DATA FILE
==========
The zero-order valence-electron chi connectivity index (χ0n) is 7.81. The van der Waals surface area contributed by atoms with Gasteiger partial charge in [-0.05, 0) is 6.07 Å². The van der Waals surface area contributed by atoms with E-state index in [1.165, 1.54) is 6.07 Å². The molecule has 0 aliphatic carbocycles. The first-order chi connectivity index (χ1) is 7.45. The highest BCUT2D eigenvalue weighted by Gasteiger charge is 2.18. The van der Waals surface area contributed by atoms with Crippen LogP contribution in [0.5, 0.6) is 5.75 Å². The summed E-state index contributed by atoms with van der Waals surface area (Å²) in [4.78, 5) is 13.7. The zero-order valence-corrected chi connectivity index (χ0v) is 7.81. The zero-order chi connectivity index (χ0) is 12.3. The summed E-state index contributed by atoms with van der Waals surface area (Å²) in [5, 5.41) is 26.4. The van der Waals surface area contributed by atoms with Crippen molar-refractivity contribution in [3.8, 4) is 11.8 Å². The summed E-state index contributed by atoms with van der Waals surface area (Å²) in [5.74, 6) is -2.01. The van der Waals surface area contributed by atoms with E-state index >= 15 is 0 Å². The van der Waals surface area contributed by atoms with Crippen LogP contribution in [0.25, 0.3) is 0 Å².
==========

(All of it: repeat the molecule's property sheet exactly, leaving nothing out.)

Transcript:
The zero-order valence-electron chi connectivity index (χ0n) is 7.81. The van der Waals surface area contributed by atoms with Gasteiger partial charge in [-0.05, 0) is 6.07 Å². The van der Waals surface area contributed by atoms with E-state index in [1.165, 1.54) is 6.07 Å². The molecule has 0 aliphatic carbocycles. The first-order chi connectivity index (χ1) is 7.45. The highest BCUT2D eigenvalue weighted by Gasteiger charge is 2.18. The van der Waals surface area contributed by atoms with Crippen LogP contribution in [0.5, 0.6) is 5.75 Å². The summed E-state index contributed by atoms with van der Waals surface area (Å²) in [4.78, 5) is 13.7. The zero-order valence-corrected chi connectivity index (χ0v) is 7.81. The zero-order chi connectivity index (χ0) is 12.3. The summed E-state index contributed by atoms with van der Waals surface area (Å²) in [5, 5.41) is 26.4. The van der Waals surface area contributed by atoms with Crippen molar-refractivity contribution in [3.8, 4) is 11.8 Å². The summed E-state index contributed by atoms with van der Waals surface area (Å²) in [5.74, 6) is -2.01. The van der Waals surface area contributed by atoms with E-state index >= 15 is 0 Å². The van der Waals surface area contributed by atoms with Crippen LogP contribution in [0.25, 0.3) is 0 Å².